Encoding Performance using DivX 6.1, WME9, Quicktime (H.264) & iTunes

Although to a lesser degree than 3D rendering applications, encoding apps benefit very well from moving to more cores. DivX and Windows Media Encoder show a ~40%-55% improvement while QuickTime's H.264 encoding shows basically no benefit, and neither does MP3 encoding. There is certainly potential for either task to be further optimized for multi-core architectures, and hopefully we will see that in future versions of the software, but without proper programming support, even tasks that could potentially make great use of quad core processors will show little to no benefit.

General Performance - Encoding

General Performance - Encoding

General Performance - Encoding

General Performance - Encoding  

3D Rendering Performance using 3dsmax 7 & CineBench 9.5 Gaming Performance using Quake 4, Battlefield 2 & Half Life 2 Episode 1
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  • JJWV - Tuesday, January 23, 2007 - link

    I bought a QX6700 for crunching at numbers. The reasoning was simple twice the power, only one MB, disk, PSU, case...

    The result is disappointing, the maximum throughput I get is not twice an E6700, it is just a little more than one an half : 1,6 to be precise. The bottleneck is definitely the memory. The Northbridge cannot communicate fast enough with the memory. 5I came to this conclusion by varying multiplier, FSB...) Perhaps it would be worthwhile with the faster memory available 9200, but I am afraid even that kind of memory is to slow. The Quadcore is where Intel went over the edge with their memory architecture.
    Reply
  • Kougar - Tuesday, November 14, 2006 - link

    Any ideas on the Apache benchmarks I am seeing with a QX6700? They are appalling at best, with a QX6700 performing on par to a E6400!! A little of the same problem seems to have shown up in Office Productivity benchmarks. Any thoughts on this? Reply
  • in1405 - Monday, November 6, 2006 - link

    <<<No article looking at a new processor release would be complete without benchmarks. However, let us preface the benchmark section by stating that the benchmarks don't tell the whole story. There are numerous benchmarks and tasks that you can run that will actually show quad core processors in a better light. A lot of people will never use the applications related to these benchmarks, so in one sense we could say that most people should already know whether or not they need quad core processing.>>>

    Some interesting comments here on the relevance of Benchmarks .. This looks interesting as this point of view never came up while the AMD CPUs were being glorified a few months back in this same site!! Wonder where the sudden wisdom comes from.
    Reply
  • LTC8K6 - Sunday, November 5, 2006 - link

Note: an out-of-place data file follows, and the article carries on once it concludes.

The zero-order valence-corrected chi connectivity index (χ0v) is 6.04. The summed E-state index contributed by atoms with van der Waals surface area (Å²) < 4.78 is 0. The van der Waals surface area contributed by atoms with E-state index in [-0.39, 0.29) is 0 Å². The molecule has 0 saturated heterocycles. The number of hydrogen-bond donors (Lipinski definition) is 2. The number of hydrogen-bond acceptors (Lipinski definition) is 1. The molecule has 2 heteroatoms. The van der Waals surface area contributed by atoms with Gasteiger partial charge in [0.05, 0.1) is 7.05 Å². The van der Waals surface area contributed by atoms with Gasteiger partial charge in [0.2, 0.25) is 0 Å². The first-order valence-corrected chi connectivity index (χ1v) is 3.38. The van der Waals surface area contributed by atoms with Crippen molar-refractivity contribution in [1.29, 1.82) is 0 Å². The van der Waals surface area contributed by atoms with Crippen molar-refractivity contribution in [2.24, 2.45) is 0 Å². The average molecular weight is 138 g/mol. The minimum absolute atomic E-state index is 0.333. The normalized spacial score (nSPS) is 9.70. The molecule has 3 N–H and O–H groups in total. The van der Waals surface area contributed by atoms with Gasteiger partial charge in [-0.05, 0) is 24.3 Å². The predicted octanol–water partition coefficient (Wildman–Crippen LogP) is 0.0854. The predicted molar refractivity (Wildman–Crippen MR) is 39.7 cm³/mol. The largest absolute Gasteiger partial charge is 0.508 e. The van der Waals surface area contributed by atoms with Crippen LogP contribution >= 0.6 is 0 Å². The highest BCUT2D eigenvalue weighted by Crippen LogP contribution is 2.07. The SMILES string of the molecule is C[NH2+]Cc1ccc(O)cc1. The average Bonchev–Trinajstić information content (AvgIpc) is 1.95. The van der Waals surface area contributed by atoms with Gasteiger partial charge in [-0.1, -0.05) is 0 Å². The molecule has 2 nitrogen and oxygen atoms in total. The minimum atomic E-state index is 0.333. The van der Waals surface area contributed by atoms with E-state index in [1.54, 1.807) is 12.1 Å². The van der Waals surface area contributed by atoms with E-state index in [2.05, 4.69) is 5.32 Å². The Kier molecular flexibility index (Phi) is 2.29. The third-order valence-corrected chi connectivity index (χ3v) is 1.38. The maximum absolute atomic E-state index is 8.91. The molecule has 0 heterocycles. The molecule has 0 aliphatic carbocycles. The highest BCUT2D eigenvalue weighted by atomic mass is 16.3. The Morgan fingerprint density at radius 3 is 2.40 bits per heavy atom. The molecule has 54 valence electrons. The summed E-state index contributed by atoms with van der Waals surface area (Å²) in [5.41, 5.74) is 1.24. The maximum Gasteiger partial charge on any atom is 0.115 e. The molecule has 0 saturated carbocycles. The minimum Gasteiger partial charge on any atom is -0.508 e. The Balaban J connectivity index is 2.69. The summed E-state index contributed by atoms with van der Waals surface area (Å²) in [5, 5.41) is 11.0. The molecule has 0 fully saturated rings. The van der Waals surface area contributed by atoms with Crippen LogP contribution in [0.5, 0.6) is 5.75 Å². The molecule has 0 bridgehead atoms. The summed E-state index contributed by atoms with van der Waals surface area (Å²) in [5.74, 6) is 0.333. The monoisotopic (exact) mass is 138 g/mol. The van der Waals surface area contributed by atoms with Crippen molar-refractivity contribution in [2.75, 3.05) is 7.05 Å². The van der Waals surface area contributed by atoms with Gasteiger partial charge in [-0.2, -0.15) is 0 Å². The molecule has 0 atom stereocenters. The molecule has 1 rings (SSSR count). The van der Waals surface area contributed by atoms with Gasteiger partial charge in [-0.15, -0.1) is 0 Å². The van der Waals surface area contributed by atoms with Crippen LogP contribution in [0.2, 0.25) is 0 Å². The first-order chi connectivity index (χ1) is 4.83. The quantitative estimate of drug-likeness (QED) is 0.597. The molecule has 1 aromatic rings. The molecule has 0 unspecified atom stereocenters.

Why not compare dual to quad by trying to run things in the background while you do something in the foreground? Encode something and play Oblivion, for example. Would we finally be able to do anything like that with quad cores? Are we able to get good framerates in such a situation yet?
    Reply
  • Webgod - Thursday, November 2, 2006 - link

    How about running http://www.driverheaven.net/photoshop/">DriverHeaven.Net's Photoshop CS2 benchmark? I think one of your standard magazine benchmarks has Photoshop 7, but the DH benchmark is newer and it's somewhat popular. Anybody can download a demo from Adobe, and run the benchmark on their own PC. Reply
  • coldpower27 - Thursday, November 2, 2006 - link

    Check Intel's current price list here:

    http://www.intel.com/intel/finance/pricelist/proce...">http://www.intel.com/intel/finance/pricelist/proce...
    Reply
  • JarredWalton - Thursday, November 2, 2006 - link

    Actually just the 820 and 914 - 805 didn't get a price cut this month. But I fixed the other two, thanks. :) Reply
  • coldpower27 - Thursday, November 2, 2006 - link

    oh yeah my bad, didn't mean to add the 805 in there.

    by the way, check your email please.
    Reply
  • OddTSi - Thursday, November 2, 2006 - link

    On page 7 you say "Apple's OS X and its applications have also been well threaded for quite some time..." yet the only two Apple apps in the test (Quicktime and iTunes) didn't scale AT ALL from 2 to 4 cores. I'm not trying to bash Apple here I'm just trying to point out that the facts don't seem to support your assertion. If Apple's media rendering apps - which are some of the easiest to multithread - don't scale well I doubt that the rest of their apps do. Reply
  • mino - Thursday, November 2, 2006 - link

    Maybe cause there is a catch?
    You see, WinXP is not very OSX like, not to mention its apps ;)
    Reply

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